A lot goes into buying a car. You just can’t walk on a car lot, find a car, and drive off! Although the thought of doing that seems amazing, unfortunately there are a few things you need to know when buying a car regardless if it’s new or used. The CGS team has come up with some need-to-know items to help you when you find yourself ready to purchase your next set of wheels.
Leasing vs. Owning
When it comes to shopping around for a new car, you need to consider all of your options. Buying a car outright may not be as lucrative for your situation as leasing. Make sure you understand the pros and cons of owning and leasing your car before making any big decisions. If you are contemplating the benefits of leasing versus buying outright, check out the article Leasing vs. Owning: Know Your Options.
Know Your Limits
Before even considering buying (or leasing) a car, you need to understand your limits. How much can you truly afford right now? Does your situation allow for a car payment? If not, will you have to buy a used car outright?
Not only will you have to deal with the potential car payment, but also all of the costs that come with owning a car. These costs include insurance, gas, maintenance and more. Knowing where you stand financially and what you can afford will make your search much smoother.
Shop Around for a Loan
If you know that you will need financing to help pay for your new ride, shop around different banks and lenders for auto loan interest rates. The dealership will be more than happy to help finance you, but it may cost more than a traditional bank. Do your research and genuine due diligence to make sure you are offered the best interest rate and term when financing.
Don’t Jump the Gun
When you’re purchasing a car, you never want to rush (or be rushed) into making a decision. If you find yourself hesitant at the dealership, politely excuse yourself. The car salesmen are there to make money, even if you are not 100% on board. If you are shopping around for a used car, check out multiple shops and dealerships.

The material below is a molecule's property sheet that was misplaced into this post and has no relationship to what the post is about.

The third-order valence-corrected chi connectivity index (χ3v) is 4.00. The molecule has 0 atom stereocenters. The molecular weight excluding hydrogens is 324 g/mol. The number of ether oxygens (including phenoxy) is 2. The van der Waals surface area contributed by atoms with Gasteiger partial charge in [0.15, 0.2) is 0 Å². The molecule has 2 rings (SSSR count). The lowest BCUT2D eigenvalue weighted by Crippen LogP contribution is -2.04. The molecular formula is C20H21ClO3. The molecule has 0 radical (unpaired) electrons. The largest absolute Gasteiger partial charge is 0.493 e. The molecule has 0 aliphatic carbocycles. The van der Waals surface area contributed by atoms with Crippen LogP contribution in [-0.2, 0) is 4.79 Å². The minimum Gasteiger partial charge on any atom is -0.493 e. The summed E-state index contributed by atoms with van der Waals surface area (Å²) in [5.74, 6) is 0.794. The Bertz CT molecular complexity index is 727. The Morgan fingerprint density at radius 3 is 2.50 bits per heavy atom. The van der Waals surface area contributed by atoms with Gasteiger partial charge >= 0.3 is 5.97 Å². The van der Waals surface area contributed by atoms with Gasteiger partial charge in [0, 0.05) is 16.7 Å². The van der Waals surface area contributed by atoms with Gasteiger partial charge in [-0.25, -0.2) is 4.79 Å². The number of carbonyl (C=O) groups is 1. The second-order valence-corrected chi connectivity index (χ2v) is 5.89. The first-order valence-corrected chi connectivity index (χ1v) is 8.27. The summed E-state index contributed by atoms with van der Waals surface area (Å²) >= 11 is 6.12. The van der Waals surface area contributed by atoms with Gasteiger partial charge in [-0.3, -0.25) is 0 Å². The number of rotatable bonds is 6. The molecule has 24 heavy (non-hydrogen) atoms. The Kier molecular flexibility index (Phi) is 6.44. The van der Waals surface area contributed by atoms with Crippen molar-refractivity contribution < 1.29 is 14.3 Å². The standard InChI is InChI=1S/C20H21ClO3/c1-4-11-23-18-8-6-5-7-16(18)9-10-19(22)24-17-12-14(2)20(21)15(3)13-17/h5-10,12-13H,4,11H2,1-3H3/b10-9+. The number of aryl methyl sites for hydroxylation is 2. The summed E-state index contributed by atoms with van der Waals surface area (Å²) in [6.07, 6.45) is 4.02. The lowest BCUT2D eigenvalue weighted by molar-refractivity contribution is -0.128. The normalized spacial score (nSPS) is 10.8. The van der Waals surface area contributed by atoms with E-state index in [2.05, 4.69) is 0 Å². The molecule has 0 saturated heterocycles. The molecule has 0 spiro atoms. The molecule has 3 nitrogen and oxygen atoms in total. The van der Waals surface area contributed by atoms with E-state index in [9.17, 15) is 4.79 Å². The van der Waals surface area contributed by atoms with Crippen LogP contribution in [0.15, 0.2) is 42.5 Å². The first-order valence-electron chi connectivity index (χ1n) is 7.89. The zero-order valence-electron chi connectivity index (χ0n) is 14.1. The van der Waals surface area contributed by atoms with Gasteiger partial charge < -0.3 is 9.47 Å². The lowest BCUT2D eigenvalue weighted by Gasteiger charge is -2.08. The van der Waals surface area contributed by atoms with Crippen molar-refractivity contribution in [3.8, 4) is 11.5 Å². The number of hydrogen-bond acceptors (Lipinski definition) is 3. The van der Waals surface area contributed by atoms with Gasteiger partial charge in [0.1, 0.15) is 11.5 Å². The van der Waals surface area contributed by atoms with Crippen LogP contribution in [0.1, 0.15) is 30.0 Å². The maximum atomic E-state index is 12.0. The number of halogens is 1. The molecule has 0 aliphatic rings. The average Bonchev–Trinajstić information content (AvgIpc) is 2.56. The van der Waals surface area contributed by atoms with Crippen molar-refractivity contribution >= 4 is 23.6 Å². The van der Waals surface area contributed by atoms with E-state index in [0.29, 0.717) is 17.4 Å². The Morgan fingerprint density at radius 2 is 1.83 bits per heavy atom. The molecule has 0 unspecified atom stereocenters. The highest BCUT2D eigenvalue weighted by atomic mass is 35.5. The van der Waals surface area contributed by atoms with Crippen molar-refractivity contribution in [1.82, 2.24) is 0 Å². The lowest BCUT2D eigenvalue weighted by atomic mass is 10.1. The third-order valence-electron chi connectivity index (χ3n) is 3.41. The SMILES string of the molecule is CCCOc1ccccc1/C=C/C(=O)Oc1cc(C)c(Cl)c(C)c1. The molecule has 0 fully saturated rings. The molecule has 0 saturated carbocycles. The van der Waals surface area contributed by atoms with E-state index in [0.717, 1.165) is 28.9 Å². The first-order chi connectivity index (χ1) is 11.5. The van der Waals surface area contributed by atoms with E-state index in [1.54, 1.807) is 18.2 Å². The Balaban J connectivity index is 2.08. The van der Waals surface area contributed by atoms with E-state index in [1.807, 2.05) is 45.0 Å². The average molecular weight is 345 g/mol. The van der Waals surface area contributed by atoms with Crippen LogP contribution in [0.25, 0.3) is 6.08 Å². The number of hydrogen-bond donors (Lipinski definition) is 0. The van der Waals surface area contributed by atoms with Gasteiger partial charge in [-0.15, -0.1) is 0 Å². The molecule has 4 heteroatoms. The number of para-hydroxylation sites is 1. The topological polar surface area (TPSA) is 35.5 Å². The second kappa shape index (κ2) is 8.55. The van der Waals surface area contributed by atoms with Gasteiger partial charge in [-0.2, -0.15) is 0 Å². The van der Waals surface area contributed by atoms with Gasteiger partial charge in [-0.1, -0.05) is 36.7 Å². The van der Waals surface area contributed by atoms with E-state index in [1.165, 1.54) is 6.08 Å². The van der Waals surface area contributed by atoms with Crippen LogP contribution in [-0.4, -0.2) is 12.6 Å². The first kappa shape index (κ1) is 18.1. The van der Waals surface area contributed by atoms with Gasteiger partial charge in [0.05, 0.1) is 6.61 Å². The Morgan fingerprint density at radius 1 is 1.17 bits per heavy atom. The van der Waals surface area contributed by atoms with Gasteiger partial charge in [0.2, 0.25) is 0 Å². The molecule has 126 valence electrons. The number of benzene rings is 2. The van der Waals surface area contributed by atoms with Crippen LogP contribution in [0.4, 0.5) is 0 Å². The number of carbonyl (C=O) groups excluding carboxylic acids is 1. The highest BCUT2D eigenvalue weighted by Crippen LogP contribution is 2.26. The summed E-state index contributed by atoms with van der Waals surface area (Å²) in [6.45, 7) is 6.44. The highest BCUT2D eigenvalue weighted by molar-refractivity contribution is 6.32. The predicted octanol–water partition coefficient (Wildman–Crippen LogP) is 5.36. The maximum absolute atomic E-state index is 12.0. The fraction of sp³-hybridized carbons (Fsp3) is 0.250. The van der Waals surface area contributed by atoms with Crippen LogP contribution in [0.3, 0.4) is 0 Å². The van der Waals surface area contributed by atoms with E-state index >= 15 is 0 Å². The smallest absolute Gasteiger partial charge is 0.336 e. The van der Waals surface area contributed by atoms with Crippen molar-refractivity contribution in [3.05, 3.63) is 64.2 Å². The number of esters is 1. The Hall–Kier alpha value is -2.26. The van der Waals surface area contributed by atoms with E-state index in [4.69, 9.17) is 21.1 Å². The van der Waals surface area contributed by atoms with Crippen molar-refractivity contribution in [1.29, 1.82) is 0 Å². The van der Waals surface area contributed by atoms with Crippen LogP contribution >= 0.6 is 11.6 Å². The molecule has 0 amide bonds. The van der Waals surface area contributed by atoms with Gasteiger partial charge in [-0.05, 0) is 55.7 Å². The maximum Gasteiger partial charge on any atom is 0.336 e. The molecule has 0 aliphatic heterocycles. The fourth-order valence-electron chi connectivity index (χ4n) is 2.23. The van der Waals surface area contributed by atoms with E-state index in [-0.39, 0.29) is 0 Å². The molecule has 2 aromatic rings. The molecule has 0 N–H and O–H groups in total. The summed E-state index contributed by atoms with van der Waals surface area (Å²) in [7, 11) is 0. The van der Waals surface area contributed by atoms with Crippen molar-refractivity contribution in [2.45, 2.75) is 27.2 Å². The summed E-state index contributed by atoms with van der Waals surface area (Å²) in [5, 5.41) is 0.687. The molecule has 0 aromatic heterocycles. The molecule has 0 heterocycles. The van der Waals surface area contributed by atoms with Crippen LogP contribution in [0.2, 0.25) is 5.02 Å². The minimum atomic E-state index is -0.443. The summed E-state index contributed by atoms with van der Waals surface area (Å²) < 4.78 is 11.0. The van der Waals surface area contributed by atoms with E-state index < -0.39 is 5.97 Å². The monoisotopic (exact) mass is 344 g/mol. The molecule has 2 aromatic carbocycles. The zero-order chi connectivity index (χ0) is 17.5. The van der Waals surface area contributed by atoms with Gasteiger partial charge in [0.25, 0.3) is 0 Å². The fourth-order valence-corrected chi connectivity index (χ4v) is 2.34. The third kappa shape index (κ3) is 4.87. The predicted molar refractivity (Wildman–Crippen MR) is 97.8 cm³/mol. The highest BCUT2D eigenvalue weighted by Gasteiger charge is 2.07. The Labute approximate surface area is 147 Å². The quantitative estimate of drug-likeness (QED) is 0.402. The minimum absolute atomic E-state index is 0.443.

Most brand name dealerships have a large variety of used cars from other brands as well. Your goal should be to feel completely confident in your final choice.
Guess what girl? That price on the sticker of the shiny new car you want could be up to $5,000 higher than what the dealership actually paid for it! That’s right, most vehicles are marked up in price so that the dealership can make more money (in the chance you don’t negotiate) and still make some profit, in the chance you do.
Research the dealer invoice price for the car you want, then go in ready to negotiate. Avoid paying over 5% of the dealer invoice price. Don’t worry about making anyone feel bad; the dealership will be happy to sell the car even if it’s not for the highest profit.
Buying a car is a big deal, so make sure you take your time and don’t rush into anything you will regret in the future! We look forward to hearing from all of our readers! Share with us the time you got your car; what tips could you share about the experience? Leave a comment below and let’s discuss!